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Figure 4: Dynamic modules in the Niemann-Pick disease, type C1 protein. Modules recovered by the method in a molecular dynamics simulation of the The Niemann-Pick disease, type C1 (NPC1; PDB code: 3GKH) protein with cholesterol (Licorice-type structure) bound. The arrows in sub-figure C point to the water (black arrow) and sterol (gray arrow) openings, described in[44]. The list of the equivalences of residues in each module can be seen in Additional file1 (S86, p. 579). The images were rendered using VMD[71] and POVray (http://www.povray.org). Panels A-F show the individual modules inferred.

Mentions: The Niemann-Pick disease type C (NPC) is an autosomal recessive disease, expressed when there is an error in the exogenous cholesterol trafficking and as result a lysosomal accumulation of it[66]. This disease is caused by a mutation in either of the two NPC proteins (NPC1 and NPC2)[44]. The Niemann-Pick C1 (NPC1) protein regulates the lysosomal cholesterol transport to other intracellular compartments[67]. NPC1 contains 13 (13-16 according to[66]) membrane domains and 3 other domains that are in the lumen of the lysosomes[68]. One of these luminal domains is the N-terminal domain which bears the cholesterol binding site[69], and has eight α-helices flanked by three β-sheets (Figure4) and its sequence is highly conserved[70]. NPC1 N-terminal domain (unlike the NPC2 protein) can bind with the oxygenated derivatives of the cholesterol[44] making it an interesting domain to study dynamic properties.


Defining structural and evolutionary modules in proteins: a community detection approach to explore sub-domain architecture.

Hleap JS, Susko E, Blouin C - BMC Struct. Biol. (2013)

Dynamic modules in the Niemann-Pick disease, type C1 protein. Modules recovered by the method in a molecular dynamics simulation of the The Niemann-Pick disease, type C1 (NPC1; PDB code: 3GKH) protein with cholesterol (Licorice-type structure) bound. The arrows in sub-figure C point to the water (black arrow) and sterol (gray arrow) openings, described in[44]. The list of the equivalences of residues in each module can be seen in Additional file1 (S86, p. 579). The images were rendered using VMD[71] and POVray (http://www.povray.org). Panels A-F show the individual modules inferred.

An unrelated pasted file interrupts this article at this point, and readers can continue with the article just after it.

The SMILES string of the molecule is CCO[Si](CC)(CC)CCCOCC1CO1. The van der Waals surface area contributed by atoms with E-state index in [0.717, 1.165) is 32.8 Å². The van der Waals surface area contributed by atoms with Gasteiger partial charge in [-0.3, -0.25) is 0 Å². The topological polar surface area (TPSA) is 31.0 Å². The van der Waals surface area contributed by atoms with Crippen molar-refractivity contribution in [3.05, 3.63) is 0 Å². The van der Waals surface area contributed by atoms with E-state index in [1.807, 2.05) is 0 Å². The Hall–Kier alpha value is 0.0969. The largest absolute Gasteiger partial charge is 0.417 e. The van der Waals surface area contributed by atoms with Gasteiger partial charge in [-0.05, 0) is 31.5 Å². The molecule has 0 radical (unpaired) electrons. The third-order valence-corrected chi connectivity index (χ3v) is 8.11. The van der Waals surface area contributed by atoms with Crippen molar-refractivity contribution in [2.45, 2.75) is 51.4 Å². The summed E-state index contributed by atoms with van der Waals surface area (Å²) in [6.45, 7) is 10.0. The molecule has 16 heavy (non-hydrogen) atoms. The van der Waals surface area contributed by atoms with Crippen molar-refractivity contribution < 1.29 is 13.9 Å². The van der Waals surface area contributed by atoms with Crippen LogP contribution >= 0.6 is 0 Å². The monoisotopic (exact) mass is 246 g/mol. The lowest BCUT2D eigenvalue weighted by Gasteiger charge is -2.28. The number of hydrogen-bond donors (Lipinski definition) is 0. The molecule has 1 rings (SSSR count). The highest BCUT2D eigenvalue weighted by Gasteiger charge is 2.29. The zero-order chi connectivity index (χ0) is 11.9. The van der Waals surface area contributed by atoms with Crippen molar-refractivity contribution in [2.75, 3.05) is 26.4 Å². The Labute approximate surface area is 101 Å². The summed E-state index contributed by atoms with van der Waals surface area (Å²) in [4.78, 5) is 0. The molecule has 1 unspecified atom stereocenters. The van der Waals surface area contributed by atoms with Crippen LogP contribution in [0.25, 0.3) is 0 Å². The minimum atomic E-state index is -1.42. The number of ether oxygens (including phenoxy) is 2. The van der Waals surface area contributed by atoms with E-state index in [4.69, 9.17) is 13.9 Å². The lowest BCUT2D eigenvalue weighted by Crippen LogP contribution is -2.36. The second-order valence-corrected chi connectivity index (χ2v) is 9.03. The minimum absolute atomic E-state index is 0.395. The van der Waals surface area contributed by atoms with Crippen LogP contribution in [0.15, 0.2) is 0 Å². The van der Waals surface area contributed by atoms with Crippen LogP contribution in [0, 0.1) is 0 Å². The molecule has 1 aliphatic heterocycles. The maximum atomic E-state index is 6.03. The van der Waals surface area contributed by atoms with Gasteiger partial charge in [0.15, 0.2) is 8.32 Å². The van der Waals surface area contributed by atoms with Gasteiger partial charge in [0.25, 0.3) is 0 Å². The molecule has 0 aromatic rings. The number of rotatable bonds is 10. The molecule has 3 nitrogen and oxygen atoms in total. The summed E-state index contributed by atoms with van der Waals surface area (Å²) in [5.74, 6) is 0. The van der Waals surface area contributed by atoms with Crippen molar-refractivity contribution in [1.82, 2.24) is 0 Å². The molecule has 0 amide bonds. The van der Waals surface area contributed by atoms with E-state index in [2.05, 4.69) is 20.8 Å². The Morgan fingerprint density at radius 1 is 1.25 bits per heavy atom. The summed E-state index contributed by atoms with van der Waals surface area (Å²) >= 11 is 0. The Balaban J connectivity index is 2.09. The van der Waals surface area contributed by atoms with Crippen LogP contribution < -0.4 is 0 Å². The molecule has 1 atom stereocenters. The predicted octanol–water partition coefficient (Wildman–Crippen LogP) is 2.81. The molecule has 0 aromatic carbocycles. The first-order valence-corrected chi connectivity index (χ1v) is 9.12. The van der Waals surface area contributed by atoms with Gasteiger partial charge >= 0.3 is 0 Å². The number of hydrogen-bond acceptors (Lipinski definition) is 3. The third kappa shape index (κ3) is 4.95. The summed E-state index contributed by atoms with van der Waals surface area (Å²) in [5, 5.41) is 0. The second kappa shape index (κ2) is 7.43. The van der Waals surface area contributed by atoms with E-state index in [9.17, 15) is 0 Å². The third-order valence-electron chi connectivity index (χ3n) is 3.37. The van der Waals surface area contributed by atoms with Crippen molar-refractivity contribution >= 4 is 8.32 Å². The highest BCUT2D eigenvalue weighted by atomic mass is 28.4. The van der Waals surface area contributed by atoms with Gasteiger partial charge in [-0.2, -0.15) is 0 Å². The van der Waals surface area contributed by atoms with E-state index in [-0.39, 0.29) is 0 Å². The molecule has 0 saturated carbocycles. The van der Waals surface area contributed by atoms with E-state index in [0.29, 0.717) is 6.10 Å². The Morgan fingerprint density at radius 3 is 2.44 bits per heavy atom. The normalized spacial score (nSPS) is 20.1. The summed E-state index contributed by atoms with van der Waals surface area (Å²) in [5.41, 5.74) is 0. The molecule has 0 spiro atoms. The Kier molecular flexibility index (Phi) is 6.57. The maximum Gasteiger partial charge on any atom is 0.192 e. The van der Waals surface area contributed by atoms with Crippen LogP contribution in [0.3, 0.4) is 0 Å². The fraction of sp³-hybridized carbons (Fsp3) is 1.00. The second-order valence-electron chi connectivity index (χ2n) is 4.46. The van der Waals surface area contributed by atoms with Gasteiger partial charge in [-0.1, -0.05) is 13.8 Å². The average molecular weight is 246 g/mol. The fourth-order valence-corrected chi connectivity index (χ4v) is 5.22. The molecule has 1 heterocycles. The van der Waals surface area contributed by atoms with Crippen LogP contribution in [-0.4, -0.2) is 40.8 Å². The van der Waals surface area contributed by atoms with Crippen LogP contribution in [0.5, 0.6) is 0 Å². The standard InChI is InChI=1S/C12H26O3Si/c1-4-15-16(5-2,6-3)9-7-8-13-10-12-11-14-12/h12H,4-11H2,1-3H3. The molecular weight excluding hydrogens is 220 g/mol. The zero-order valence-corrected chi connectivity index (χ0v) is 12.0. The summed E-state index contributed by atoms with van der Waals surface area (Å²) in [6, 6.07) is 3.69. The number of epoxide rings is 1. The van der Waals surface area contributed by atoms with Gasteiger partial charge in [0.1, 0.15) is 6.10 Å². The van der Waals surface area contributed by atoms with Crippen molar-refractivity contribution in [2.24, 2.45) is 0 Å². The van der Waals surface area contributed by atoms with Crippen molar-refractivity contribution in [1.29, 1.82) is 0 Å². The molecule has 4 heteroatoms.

© Copyright Policy - open-access
Related In: Results  -  Collection

License
Show All Figures
getmorefigures.php?uid=PMC4016585&req=5

Figure 4: Dynamic modules in the Niemann-Pick disease, type C1 protein. Modules recovered by the method in a molecular dynamics simulation of the The Niemann-Pick disease, type C1 (NPC1; PDB code: 3GKH) protein with cholesterol (Licorice-type structure) bound. The arrows in sub-figure C point to the water (black arrow) and sterol (gray arrow) openings, described in[44]. The list of the equivalences of residues in each module can be seen in Additional file1 (S86, p. 579). The images were rendered using VMD[71] and POVray (http://www.povray.org). Panels A-F show the individual modules inferred.
Mentions: The Niemann-Pick disease type C (NPC) is an autosomal recessive disease, expressed when there is an error in the exogenous cholesterol trafficking and as result a lysosomal accumulation of it[66]. This disease is caused by a mutation in either of the two NPC proteins (NPC1 and NPC2)[44]. The Niemann-Pick C1 (NPC1) protein regulates the lysosomal cholesterol transport to other intracellular compartments[67]. NPC1 contains 13 (13-16 according to[66]) membrane domains and 3 other domains that are in the lumen of the lysosomes[68]. One of these luminal domains is the N-terminal domain which bears the cholesterol binding site[69], and has eight α-helices flanked by three β-sheets (Figure4) and its sequence is highly conserved[70]. NPC1 N-terminal domain (unlike the NPC2 protein) can bind with the oxygenated derivatives of the cholesterol[44] making it an interesting domain to study dynamic properties.